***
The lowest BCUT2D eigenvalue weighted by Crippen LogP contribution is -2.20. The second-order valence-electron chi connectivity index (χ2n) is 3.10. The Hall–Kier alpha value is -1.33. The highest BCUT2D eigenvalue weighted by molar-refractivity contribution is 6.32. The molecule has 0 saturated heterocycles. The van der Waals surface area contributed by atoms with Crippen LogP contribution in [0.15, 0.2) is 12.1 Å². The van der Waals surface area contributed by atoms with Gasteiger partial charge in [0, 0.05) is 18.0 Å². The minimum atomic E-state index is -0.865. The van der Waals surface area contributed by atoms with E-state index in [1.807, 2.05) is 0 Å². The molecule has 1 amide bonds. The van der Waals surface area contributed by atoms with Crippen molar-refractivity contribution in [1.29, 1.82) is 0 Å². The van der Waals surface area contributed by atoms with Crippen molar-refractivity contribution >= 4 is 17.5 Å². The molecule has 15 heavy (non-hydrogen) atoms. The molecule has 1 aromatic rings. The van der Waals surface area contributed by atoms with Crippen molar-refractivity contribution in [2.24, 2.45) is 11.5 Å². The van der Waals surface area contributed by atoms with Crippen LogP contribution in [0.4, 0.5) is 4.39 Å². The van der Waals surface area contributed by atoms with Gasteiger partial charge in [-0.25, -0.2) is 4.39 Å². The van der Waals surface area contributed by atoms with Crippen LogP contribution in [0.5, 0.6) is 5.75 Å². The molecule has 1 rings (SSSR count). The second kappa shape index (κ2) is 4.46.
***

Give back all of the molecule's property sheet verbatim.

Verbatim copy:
The lowest BCUT2D eigenvalue weighted by Crippen LogP contribution is -2.20. The second-order valence-electron chi connectivity index (χ2n) is 3.10. The Hall–Kier alpha value is -1.33. The highest BCUT2D eigenvalue weighted by molar-refractivity contribution is 6.32. The molecule has 0 saturated heterocycles. The van der Waals surface area contributed by atoms with Crippen LogP contribution in [0.15, 0.2) is 12.1 Å². The van der Waals surface area contributed by atoms with Gasteiger partial charge in [0, 0.05) is 18.0 Å². The minimum atomic E-state index is -0.865. The van der Waals surface area contributed by atoms with E-state index in [1.807, 2.05) is 0 Å². The molecule has 1 amide bonds. The van der Waals surface area contributed by atoms with Crippen molar-refractivity contribution in [1.29, 1.82) is 0 Å². The van der Waals surface area contributed by atoms with Crippen molar-refractivity contribution >= 4 is 17.5 Å². The molecule has 15 heavy (non-hydrogen) atoms. The molecule has 1 aromatic rings. The van der Waals surface area contributed by atoms with Crippen molar-refractivity contribution in [2.24, 2.45) is 11.5 Å². The van der Waals surface area contributed by atoms with Crippen LogP contribution in [0.4, 0.5) is 4.39 Å². The van der Waals surface area contributed by atoms with Gasteiger partial charge in [-0.25, -0.2) is 4.39 Å². The van der Waals surface area contributed by atoms with Crippen LogP contribution in [0.5, 0.6) is 5.75 Å². The molecule has 1 rings (SSSR count). The second kappa shape index (κ2) is 4.46.